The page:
Nebraska Supreme Court Reverses Denial of Pretrial Motion for Absolute Discharge on Speedy Trial Grounds
The Supreme Court of Nebraska reversed a lower court’s denial of a criminal defendant’s motion for absolute discharge based on statutory speedy trial grounds.
A complaint was filed against Douglas P. Jennings in the county court for Douglas County, Nebraska, charging him with Class I misdemeanor stalking of his former girlfriend in violation of Neb. Rev. Stat. (“NRS”) § 28-311.04. An arrest warrant was issued three days later. More than nine months passed before he was arrested. Jennings filed a motion for absolute discharge because the time period between the filing of the complaint and his arrest exceeded the six-month limit set by NRS § 29-1207 (Reissue 2016).
At a hearing on the motion, the State argued that nine months of the delay was caused solely by Jennings being absent or unavailable and was therefore excludable under NRS § 29-1207(4)(d). A police officer testified that after his arrest Jennings said a friend had told him he was on a warrant list, but there was confusion on whether it was a civil protective order or criminal. Further, he said he travelled to Las Vegas in the summer and found a note he thought was from a process server when he returned. This made him think that someone was seeking to serve him with civil litigation paperwork.
The officer also testified that Jennings told him he had spent about ten months in Denver, but the officer did not ask if he had travelled back and forth to Nebraska. Further, the officer admitted he had never previously attempted to serve the arrest warrant on Jennings. The prosecution did not offer any evidence that any prior attempts had been made to serve the warrant.
The county court denied the motion, reasoning that, by being in Denver, Jennings made himself unavailable for at least nine months. Jennings appealed the ruling to the district court, which affirmed the county court’s ruling. Aided by Thomas C. Riley and Mary M. Dvorak of the Douglas County Public Defender’s Office, Jennings appealed to the Nebraska Supreme Court.
The Court noted that the State’s brief did not even address the merits of the lower courts’ rulings. Instead, it solely maintained that the issue was unreviewable under State v. McGinn, 928 N.W.2d 391 (Neb. 2019). The State maintained that McGinn stands for the principle that, when an assignment of error on appeal references solely the county court’s ruling, the appellate court cannot review the district court’s affirmance of the county court, rendering the assignment of error unreviewable. The Court ruled that this interpretation of McGinn was in error and such an interpretation, although initially viewed favorably by the Court of Appeals in an unpublished opinion, has since been explicitly rejected in two opinions, one of them published.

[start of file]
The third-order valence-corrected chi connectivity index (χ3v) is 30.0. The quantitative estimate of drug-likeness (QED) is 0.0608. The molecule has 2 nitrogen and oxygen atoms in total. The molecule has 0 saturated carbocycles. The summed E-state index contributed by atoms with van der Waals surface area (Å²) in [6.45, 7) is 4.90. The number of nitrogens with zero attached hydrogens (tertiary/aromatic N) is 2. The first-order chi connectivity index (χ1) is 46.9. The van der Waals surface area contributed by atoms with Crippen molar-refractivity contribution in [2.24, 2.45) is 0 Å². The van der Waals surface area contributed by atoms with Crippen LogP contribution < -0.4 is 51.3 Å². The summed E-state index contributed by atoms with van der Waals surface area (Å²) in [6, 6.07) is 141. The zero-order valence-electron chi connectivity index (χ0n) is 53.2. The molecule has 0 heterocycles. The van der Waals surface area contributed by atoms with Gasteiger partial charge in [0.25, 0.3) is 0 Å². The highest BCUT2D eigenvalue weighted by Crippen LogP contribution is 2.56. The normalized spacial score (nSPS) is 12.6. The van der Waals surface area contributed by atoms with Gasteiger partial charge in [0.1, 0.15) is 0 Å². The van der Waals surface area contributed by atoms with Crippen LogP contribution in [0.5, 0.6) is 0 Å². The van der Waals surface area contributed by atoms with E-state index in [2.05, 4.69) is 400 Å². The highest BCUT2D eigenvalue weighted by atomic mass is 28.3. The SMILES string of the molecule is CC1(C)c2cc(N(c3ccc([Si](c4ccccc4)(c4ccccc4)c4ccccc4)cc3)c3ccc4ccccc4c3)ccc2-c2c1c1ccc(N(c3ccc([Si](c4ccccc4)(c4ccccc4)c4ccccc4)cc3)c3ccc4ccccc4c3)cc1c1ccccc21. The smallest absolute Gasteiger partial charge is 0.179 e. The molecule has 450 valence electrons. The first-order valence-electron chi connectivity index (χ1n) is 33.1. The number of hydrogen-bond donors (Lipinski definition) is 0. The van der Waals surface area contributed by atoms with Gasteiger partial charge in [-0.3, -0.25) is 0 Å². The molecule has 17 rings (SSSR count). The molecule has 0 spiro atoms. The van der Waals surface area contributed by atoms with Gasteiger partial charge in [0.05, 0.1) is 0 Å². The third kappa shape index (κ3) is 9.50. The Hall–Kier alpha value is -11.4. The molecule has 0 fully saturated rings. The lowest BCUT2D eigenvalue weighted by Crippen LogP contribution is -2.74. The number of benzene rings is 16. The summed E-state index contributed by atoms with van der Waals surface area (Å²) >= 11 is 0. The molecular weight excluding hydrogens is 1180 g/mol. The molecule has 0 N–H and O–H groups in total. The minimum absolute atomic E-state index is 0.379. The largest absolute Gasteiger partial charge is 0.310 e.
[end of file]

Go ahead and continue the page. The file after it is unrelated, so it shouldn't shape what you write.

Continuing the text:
The State conceded that, should the court reach the merits of Jennings’ assignment of error, the case should be reversed because it failed to meet its burden of proof. The Court agreed, noting that for time to be excluded from a limitations period due to absence or unavailability, the defendant must first be put on notice. See State v. Richter, 481 N.W.2d 200 (Neb. 1992). There was no evidence Jennings was given notice of the pending warrant. The mere pendency of an unserved warrant is not notice, the Court stated. The requirement of notice might be overcome by proof of diligent effort in serving the warrant, but there was no such proof in this case, according to the Court.
Accordingly, the Court reversed the judgments of the district and county courts and remanded the case with directions for Jennings’ motion to be granted. See: State v. Jennings, 957 N.W.2d 143 (Neb. 2021).
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Related legal case
State v. Jennings
|Cite||957 N.W.2d 143 (Neb. 2021)|
|Level||State Supreme Court|